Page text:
Z-osteotomy in hallux valgus: clinical and radiological outcome after Scarf osteotomy

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Marcus Jaeger *
Michael Schmidt
Alexander Wild
Bernd Bittersohl
Susanne Courtois
Troy G. Schmidt
Rüdiger Krauspe
(*) Corresponding Author:
Marcus Jaeger | Jaeger@med.uni-duesseldorf.de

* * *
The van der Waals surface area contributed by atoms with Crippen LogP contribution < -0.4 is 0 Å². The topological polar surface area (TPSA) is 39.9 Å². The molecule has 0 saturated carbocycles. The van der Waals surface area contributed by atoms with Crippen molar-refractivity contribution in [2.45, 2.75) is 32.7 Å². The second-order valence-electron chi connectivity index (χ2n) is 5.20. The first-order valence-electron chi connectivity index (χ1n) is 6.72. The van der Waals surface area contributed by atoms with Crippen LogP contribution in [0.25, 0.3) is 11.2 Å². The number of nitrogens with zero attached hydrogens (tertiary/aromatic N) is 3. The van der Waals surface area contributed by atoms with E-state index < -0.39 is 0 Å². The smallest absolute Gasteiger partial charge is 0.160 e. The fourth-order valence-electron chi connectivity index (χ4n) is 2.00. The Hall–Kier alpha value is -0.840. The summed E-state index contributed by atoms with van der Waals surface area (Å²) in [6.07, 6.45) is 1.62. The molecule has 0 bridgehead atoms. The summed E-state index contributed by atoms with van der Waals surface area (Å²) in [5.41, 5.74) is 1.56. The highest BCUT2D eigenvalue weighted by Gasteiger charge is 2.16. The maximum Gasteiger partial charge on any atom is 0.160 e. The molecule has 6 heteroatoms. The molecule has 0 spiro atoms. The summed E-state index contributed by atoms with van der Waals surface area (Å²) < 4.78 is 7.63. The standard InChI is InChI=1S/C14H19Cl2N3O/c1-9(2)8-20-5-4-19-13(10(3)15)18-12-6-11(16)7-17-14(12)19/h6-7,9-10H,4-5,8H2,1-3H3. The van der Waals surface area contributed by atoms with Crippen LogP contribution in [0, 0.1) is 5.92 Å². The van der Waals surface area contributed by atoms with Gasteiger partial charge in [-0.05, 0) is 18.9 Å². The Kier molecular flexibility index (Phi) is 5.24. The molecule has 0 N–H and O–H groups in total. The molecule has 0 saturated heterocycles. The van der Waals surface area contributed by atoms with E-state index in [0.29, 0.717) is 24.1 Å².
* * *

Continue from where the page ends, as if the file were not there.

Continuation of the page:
Correction osteotomies of the first metatarsal are common surgical approaches in treating hallux valgus deformities whereas the Scarf osteotomy has gained popularity. The purpose of this study was to analyze short- and mid-term results in hallux valgus patients who underwent a Scarf osteotomy. The subjective and radiological outcome of 131 Scarf osteotomies (106 hallux valgus patients, mean age: 57.5 years, range: 22-90 years) were retrospectively analyzed. Mean follow-up was 22.4 months (range: 6 months-5 years). Surgical indications were: intermetatarsal angle (IMA) of 12-23°; increased proximal articular angle (PAA>8°), and range of motion of the metatarsophalangeal joint in flexion and extension >40°. Exclusion criteria were severe osteoporosis and/or osteoarthritis. The mean subjective range of motion (ROM) of the great toe post-surgery was 0.8±1.73 points (0: full ROM, 10: total stiffness). The mean subjective cosmetic result was 2.7±2.7 points (0: excellent, 10: poor). The overall post-operative patient satisfaction with the result was high (2.1±2.5 points (0: excellent, 10: poor). The mean hallux valgus angle improvement was 16.6° (pre-operative mean value: 37.5°) which was statistically significant (p<0.01). The IMA improved by an average of 5.96° from a pre-operative mean value of 15.4° (p<0.01). Neither osteonecrosis of the distal fragment nor peri-operative fractures were noted during the follow-up. In keeping with our follow-up results, the Scarf osteotomy approach shows potential in the therapy of hallux valgus. 筻


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